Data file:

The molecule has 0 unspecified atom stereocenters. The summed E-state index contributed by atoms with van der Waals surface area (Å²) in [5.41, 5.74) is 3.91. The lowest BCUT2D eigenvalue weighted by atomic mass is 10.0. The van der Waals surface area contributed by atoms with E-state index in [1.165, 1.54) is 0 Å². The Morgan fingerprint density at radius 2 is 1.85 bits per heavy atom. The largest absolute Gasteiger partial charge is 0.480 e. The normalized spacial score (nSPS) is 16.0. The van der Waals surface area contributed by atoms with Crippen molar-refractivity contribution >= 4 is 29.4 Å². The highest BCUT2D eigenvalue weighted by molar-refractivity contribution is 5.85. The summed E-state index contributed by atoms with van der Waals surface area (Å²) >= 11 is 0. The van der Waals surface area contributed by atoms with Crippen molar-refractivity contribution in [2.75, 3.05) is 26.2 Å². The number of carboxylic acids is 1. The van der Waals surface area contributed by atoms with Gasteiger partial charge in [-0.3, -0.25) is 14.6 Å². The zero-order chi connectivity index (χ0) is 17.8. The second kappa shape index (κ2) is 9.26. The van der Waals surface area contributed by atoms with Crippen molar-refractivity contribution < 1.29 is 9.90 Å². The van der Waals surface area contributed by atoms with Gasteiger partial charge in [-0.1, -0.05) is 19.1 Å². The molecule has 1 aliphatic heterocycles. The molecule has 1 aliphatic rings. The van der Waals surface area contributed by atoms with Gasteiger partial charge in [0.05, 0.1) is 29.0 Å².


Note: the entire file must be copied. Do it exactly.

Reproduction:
The molecule has 0 unspecified atom stereocenters. The summed E-state index contributed by atoms with van der Waals surface area (Å²) in [5.41, 5.74) is 3.91. The lowest BCUT2D eigenvalue weighted by atomic mass is 10.0. The van der Waals surface area contributed by atoms with E-state index in [1.165, 1.54) is 0 Å². The Morgan fingerprint density at radius 2 is 1.85 bits per heavy atom. The largest absolute Gasteiger partial charge is 0.480 e. The normalized spacial score (nSPS) is 16.0. The van der Waals surface area contributed by atoms with Crippen molar-refractivity contribution >= 4 is 29.4 Å². The highest BCUT2D eigenvalue weighted by molar-refractivity contribution is 5.85. The summed E-state index contributed by atoms with van der Waals surface area (Å²) >= 11 is 0. The van der Waals surface area contributed by atoms with Crippen molar-refractivity contribution in [2.75, 3.05) is 26.2 Å². The number of carboxylic acids is 1. The van der Waals surface area contributed by atoms with Gasteiger partial charge in [-0.3, -0.25) is 14.6 Å². The zero-order chi connectivity index (χ0) is 17.8. The second kappa shape index (κ2) is 9.26. The van der Waals surface area contributed by atoms with Crippen molar-refractivity contribution < 1.29 is 9.90 Å². The van der Waals surface area contributed by atoms with Gasteiger partial charge in [-0.1, -0.05) is 19.1 Å². The molecule has 1 aliphatic heterocycles. The molecule has 1 aliphatic rings. The van der Waals surface area contributed by atoms with Gasteiger partial charge in [0.05, 0.1) is 29.0 Å².